I don't want to clone the full repository and I'm not going to be submitting patches. I do want to easily get new revisions in the future.

I have tried using git clone, but this creates a copy of the entire repository (huge file size) and tracking changes makes the disk space even bigger (100mb of files now takes up over 2gb).

Is this possible?


3 Answers 3


Use git clone with the --depth option set to 1 to create a shallow clone with a history truncated to the latest commit.

For example:

git clone --depth 1 https://github.com/user/repo.git

To also initialize and update any nested submodules, also pass --recurse-submodules and to clone them shallowly, also pass --shallow-submodules.

For example:

git clone --depth 1 --recurse-submodules --shallow-submodules https://github.com/user/repo.git
  • 6
    @Triangles: Limitations (no longer current): A shallow repository has a number of limitations (you cannot clone or fetch from it, nor push from nor into it), but is adequate if you are only interested in the recent history of a large project with a long history, and would want to send in fixes as patches. Sep 14, 2016 at 9:54
  • 1
    The option was added in git 1.8.4. Dec 24, 2017 at 15:35
  • You can combine this with --branch <tag> to get a tagged commit.
    – z0r
    Nov 28, 2019 at 23:23
  • Note that if you do this, you'll likely not get all the branches in the repo, just main. Jul 20 at 14:37

Alternate solution to doing shallow clone (git clone --depth=1 <URL>) would be, if remote side supports it, to use --remote option of git archive:

$ git archive --format=tar --remote=<repository URL> HEAD | tar xf -

Or, if remote repository in question is browse-able using some web interface like gitweb or GitHub, then there is a chance that it has 'snapshot' feature, and you can download latest version (without versioning information) from web interface.

  • 4
    This solution won't satisfy this requirement though: "I want to be able to update to new revisions from the remote project". Since it basically downloads the archive, it won't be able to quickly move forward a commit or two. "Shallow clone" allows that. Still, I guess this solution has its use cases, so worth mentioning. Sep 19, 2017 at 22:21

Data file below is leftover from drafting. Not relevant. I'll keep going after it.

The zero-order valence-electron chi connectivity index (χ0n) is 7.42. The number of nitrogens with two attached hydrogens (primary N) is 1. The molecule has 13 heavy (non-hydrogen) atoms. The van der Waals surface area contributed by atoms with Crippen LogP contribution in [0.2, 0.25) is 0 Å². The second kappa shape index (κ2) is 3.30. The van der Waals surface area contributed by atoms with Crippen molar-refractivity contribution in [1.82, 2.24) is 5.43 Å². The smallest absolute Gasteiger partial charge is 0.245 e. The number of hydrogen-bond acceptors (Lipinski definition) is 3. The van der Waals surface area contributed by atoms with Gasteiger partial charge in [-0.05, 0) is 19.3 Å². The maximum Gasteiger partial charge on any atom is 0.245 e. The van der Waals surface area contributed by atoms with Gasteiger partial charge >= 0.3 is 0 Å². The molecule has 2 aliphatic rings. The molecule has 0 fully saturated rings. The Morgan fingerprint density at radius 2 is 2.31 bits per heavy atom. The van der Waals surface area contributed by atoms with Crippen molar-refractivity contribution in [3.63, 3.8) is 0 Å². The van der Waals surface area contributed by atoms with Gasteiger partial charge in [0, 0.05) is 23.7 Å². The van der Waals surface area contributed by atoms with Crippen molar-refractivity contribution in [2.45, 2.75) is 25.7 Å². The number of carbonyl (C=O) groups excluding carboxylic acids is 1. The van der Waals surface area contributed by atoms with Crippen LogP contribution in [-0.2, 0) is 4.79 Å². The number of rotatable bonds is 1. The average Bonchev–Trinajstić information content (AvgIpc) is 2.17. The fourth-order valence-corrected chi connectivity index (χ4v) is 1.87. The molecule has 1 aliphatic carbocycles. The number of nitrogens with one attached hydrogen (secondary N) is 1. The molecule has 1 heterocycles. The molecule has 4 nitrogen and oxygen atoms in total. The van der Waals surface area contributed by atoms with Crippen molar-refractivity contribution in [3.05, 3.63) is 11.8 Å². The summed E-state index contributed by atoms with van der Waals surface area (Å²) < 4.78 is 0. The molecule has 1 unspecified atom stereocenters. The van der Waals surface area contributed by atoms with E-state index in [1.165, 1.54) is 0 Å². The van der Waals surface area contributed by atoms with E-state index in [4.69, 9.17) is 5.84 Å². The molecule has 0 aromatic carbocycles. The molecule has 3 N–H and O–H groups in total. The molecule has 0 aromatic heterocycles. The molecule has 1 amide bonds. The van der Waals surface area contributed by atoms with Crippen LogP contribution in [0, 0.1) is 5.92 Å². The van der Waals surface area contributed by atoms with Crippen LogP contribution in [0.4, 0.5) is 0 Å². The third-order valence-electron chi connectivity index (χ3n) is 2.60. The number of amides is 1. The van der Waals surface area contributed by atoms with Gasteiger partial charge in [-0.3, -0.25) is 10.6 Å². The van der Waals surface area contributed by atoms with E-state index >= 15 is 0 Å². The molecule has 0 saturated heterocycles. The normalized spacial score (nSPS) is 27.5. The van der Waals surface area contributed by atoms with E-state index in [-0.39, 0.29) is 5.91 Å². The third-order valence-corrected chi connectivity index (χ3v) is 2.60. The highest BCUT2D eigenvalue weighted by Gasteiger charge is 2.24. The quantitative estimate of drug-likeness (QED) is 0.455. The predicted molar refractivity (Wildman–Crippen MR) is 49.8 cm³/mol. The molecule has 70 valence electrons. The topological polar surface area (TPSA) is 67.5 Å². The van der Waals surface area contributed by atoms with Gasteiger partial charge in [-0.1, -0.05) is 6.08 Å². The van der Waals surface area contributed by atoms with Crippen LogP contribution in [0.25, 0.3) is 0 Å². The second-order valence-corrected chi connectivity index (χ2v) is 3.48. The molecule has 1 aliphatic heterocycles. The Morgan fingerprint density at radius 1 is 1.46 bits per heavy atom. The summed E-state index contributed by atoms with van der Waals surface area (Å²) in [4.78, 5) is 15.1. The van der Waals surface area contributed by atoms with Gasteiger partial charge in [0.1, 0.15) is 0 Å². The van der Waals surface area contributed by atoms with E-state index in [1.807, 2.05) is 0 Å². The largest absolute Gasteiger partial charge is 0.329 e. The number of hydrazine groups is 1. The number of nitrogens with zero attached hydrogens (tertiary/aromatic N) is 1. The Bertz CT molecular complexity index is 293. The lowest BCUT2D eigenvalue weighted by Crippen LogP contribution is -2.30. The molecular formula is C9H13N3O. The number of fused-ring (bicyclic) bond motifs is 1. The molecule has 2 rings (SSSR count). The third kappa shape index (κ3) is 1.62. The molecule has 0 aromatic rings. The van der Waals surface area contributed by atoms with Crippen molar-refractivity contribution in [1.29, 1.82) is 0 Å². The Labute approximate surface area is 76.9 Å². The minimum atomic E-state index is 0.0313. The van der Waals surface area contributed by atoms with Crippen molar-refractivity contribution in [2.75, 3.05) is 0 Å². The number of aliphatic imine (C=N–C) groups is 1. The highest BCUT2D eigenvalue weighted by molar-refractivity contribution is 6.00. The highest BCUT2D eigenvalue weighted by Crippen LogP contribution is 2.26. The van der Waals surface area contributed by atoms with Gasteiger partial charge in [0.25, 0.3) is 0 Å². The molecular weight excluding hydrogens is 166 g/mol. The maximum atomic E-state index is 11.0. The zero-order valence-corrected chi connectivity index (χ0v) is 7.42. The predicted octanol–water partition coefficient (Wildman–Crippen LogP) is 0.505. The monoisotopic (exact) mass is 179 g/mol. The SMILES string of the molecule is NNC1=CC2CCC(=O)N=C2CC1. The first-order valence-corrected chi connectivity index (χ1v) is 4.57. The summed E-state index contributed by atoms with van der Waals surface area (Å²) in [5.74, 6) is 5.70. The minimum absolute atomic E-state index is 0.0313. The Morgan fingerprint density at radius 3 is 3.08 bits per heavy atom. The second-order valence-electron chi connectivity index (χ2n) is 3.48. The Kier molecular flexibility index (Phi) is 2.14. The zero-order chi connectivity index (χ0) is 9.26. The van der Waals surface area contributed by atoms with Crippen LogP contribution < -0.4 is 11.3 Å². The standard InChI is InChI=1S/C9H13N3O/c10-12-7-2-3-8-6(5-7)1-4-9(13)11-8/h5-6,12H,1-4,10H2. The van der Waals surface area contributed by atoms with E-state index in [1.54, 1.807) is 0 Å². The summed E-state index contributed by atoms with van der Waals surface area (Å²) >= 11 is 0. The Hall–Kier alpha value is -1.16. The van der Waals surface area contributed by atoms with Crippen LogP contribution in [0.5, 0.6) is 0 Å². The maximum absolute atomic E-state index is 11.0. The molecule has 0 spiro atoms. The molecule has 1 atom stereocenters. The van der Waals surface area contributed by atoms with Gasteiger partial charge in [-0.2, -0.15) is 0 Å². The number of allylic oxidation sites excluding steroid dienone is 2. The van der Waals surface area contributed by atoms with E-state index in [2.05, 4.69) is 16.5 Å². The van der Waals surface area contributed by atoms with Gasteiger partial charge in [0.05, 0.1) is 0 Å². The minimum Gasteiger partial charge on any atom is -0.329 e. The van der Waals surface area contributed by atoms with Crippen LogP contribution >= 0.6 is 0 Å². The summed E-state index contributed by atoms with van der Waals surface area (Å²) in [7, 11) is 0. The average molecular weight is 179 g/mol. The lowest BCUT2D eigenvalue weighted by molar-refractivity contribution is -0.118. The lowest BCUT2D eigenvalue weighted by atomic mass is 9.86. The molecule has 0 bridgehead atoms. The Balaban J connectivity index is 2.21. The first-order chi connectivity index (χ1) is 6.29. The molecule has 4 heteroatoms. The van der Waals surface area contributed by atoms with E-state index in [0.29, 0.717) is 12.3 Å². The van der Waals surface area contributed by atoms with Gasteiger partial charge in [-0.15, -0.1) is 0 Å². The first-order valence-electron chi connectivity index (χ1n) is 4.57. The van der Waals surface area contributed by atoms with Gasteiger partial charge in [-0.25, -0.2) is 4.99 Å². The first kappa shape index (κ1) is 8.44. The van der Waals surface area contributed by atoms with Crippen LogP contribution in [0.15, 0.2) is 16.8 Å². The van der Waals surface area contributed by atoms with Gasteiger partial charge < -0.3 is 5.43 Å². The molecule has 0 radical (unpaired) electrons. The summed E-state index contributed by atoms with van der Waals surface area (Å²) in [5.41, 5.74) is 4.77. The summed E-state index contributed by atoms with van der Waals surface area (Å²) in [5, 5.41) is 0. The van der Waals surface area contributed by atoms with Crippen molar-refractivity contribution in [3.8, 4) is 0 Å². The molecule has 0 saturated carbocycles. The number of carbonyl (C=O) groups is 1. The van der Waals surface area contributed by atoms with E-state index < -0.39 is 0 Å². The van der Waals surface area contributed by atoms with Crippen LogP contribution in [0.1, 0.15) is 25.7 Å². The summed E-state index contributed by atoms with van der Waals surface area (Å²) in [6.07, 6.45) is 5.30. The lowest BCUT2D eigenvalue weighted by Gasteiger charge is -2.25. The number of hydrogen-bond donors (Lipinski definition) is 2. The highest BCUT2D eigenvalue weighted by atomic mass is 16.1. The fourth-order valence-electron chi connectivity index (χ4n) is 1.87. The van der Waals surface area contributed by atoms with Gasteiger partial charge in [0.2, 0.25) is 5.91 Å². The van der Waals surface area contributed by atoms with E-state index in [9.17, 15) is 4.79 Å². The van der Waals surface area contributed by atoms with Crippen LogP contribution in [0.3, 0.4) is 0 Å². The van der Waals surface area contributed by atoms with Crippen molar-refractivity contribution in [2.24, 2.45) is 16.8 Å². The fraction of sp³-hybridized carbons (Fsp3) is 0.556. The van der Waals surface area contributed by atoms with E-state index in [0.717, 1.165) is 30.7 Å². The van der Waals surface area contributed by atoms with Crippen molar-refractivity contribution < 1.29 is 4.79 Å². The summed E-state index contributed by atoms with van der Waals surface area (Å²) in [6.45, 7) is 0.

These days, shallow clones are not recommended in most cases.

While, for the use case you mention (download the latest version and never touch it again), git clone --depth=1 works, in the more general case, it can create problems. For instance, if you want to keep your clone up to date with upstream, git fetch is much more expensive on a shallow clone.

If what you want is to download less data, partial clones are better for the general case:

git clone --filter=tree:0 <url>

This will still download the commit history, but it won't download file trees and file contents for previous commits. Fetches to upstream commits will still be cheap.

  • 7
    Good info! It's worth mentioning that the author of the linked article states that he "strongly recommends that developers do not use treeless clones for their daily work.". Instead, use blobless clones: git clone --filter=blob:none <url>
    – bernhof
    Dec 14, 2021 at 19:00
  • It is also worth mentioning that filtering option may not be available on your server (as it happened in my case with Gerrit). Mar 11, 2022 at 9:51

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